Costochondral ear reconstruction is currently the most widely accepted method of microtia reconstruction. This technique has the potential to provide both optimal appearance and durability. However, these multistaged reconstructions are technically challenging, with results highly dependent on the experience and skill of the surgeon. For this reason, microtia reconstruction is best referred to those with a special interest in this procedure and sufficient experience to produce reliable results. Reconstruction of the external auditory canal, tympanic membrane, and ossicles may be possible depending on the degree of aplasia. It is our opinion that for most patients with microtia, the results of this procedure do not provide sufficient justification. Moreover, the creation of an external auditory canal not only detracts from the aesthetic appearance of the ear but also requires routine lifelong cleaning by an otolaryngologist to maintain canal patency.
126.96.36.199 Skeletal reconstruction
Skeletal reconstruction is partially dependent on the degree of hypoplasia. There are currently three basic approaches to treating the facial skeleton: distraction osteogenesis, standard orthognathic corrections, and reconstructions using rib grafts. The following is a brief overview of the advantages and disadvantages of these general categories of treatment.
188.8.131.52.1 Distraction osteogenesis. These procedures are generally limited to treating children with milder variations of hemifacial microsomia, and are not recommended for those with absent TMJs (Pruzansky Type III). One advantage of distraction is that it allows gradual concomitant lengthening of the soft-tissue envelope. However, the primary reason for the current popularity of this technique may be that it is technically straightforward and does not require any significant orthognathic training. Distraction is associated with a fairly high complication rate, including external facial scars, injury to permanent dentition, facial nerve injury, device failures, and TMJ issues.25–28 Aside from requiring multiple stages, the largest issue with distraction is that it does not treat the associated maxillary hypoplasia; therefore, isolated lengthening of one side of the mandible (which is already anomalously medialized) creates problematic crossbites.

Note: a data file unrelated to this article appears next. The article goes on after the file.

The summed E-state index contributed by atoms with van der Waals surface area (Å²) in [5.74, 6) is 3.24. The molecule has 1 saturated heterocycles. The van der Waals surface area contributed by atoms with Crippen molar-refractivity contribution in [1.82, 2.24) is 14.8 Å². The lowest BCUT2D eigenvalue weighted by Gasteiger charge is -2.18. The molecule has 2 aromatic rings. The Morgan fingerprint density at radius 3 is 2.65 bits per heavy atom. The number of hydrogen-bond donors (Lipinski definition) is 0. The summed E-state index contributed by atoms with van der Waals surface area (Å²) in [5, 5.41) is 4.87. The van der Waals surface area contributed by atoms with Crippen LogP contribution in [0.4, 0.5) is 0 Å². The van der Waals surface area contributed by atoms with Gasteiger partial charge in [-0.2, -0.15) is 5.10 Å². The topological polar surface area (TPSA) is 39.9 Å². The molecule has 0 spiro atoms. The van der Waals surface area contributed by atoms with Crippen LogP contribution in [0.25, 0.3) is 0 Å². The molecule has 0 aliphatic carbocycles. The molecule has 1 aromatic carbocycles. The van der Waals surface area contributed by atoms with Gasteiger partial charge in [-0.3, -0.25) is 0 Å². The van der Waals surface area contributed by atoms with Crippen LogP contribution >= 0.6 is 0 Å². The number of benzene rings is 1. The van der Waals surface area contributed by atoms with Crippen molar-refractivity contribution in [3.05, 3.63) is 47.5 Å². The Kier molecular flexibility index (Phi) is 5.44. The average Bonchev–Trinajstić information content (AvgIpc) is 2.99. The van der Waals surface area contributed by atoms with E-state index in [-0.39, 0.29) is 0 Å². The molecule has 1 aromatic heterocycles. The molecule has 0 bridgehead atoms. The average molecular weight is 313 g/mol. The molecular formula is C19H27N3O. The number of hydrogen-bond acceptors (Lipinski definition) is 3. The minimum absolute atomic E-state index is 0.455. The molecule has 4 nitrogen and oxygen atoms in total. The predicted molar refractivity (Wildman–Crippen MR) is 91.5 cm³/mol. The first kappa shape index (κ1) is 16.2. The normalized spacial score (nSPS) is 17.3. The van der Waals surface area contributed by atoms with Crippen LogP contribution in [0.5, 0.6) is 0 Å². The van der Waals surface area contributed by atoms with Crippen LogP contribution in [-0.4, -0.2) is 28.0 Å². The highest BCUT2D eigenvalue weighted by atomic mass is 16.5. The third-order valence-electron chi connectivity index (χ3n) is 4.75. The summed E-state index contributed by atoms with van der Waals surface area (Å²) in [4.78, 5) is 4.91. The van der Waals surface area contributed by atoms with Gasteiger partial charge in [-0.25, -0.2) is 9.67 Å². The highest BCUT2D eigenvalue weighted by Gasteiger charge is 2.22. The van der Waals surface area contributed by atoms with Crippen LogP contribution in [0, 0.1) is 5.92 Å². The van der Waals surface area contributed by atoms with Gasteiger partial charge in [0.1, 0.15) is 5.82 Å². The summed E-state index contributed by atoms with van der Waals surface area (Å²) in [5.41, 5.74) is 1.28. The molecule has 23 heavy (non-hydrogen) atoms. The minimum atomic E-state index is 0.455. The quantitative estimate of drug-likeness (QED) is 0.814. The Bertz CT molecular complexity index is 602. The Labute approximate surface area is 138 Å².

184.108.40.206.2 Traditional orthognathic surgery. This surgical approach is also best reserved for children with intact TMJs. The advantage of this approach is the complete correction of both maxillary and mandibular hypoplasia while idealizing occlusion, in a single stage. The facial midline can be completely aligned, although the lateral hypoplasia will persist. The disadvantage of this technique is that it is technically more challenging. Experience with orthognathic surgery is necessary, as severe cases often require 3-dimensional repositioning of the maxilla, unaided by splint guidance.
220.127.116.11.3 Rib graft reconstruction. Agenesis of the TMJ requires rib bone and cartilage graft reconstruction. These procedures, similar to orthognathic two-jaw surgery, are technically demanding. Reconstruction of the absent TMJ requires reconstruction of both the ascending ramus and the condyle as well as the zygomatic arch and glenoid fossa. Intraoral exposures are associated with significant infection rates; therefore, extraoral approaches may be justified.
18.104.22.168 Summary of reconstructive options
The timing for surgical intervention may have come full circle. The traditional orthognathic correction, first proposed by Obwegeser,29 was performed only in skeletally mature individuals. Taking into consideration the psychosocial issues associated with more significantly affected children, Munro popularized a complete orthognathic correction, including rib grafting, in younger children.30